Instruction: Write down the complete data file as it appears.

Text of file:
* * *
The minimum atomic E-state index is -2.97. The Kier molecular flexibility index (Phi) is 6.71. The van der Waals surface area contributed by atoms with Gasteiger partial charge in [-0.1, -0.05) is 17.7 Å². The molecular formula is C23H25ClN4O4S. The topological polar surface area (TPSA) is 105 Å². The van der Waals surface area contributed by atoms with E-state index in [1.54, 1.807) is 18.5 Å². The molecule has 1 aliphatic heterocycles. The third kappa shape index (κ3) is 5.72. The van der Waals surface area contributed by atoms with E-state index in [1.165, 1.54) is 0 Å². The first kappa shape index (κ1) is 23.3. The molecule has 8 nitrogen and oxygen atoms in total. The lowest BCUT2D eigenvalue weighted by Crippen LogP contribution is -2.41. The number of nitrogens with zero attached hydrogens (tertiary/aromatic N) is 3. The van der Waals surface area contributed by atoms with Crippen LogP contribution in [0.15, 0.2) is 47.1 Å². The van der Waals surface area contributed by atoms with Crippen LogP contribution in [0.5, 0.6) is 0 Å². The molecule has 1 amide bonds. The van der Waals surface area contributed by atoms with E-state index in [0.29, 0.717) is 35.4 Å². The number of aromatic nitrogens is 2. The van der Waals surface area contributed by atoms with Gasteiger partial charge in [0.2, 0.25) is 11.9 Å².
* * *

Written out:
The minimum atomic E-state index is -2.97. The Kier molecular flexibility index (Phi) is 6.71. The van der Waals surface area contributed by atoms with Gasteiger partial charge in [-0.1, -0.05) is 17.7 Å². The molecular formula is C23H25ClN4O4S. The topological polar surface area (TPSA) is 105 Å². The van der Waals surface area contributed by atoms with E-state index in [1.54, 1.807) is 18.5 Å². The molecule has 1 aliphatic heterocycles. The third kappa shape index (κ3) is 5.72. The van der Waals surface area contributed by atoms with E-state index in [1.165, 1.54) is 0 Å². The first kappa shape index (κ1) is 23.3. The molecule has 8 nitrogen and oxygen atoms in total. The lowest BCUT2D eigenvalue weighted by Crippen LogP contribution is -2.41. The number of nitrogens with zero attached hydrogens (tertiary/aromatic N) is 3. The van der Waals surface area contributed by atoms with Crippen LogP contribution in [0.15, 0.2) is 47.1 Å². The van der Waals surface area contributed by atoms with Crippen LogP contribution in [0.5, 0.6) is 0 Å². The molecule has 1 amide bonds. The van der Waals surface area contributed by atoms with E-state index in [0.29, 0.717) is 35.4 Å². The number of aromatic nitrogens is 2. The van der Waals surface area contributed by atoms with Gasteiger partial charge in [0.2, 0.25) is 11.9 Å².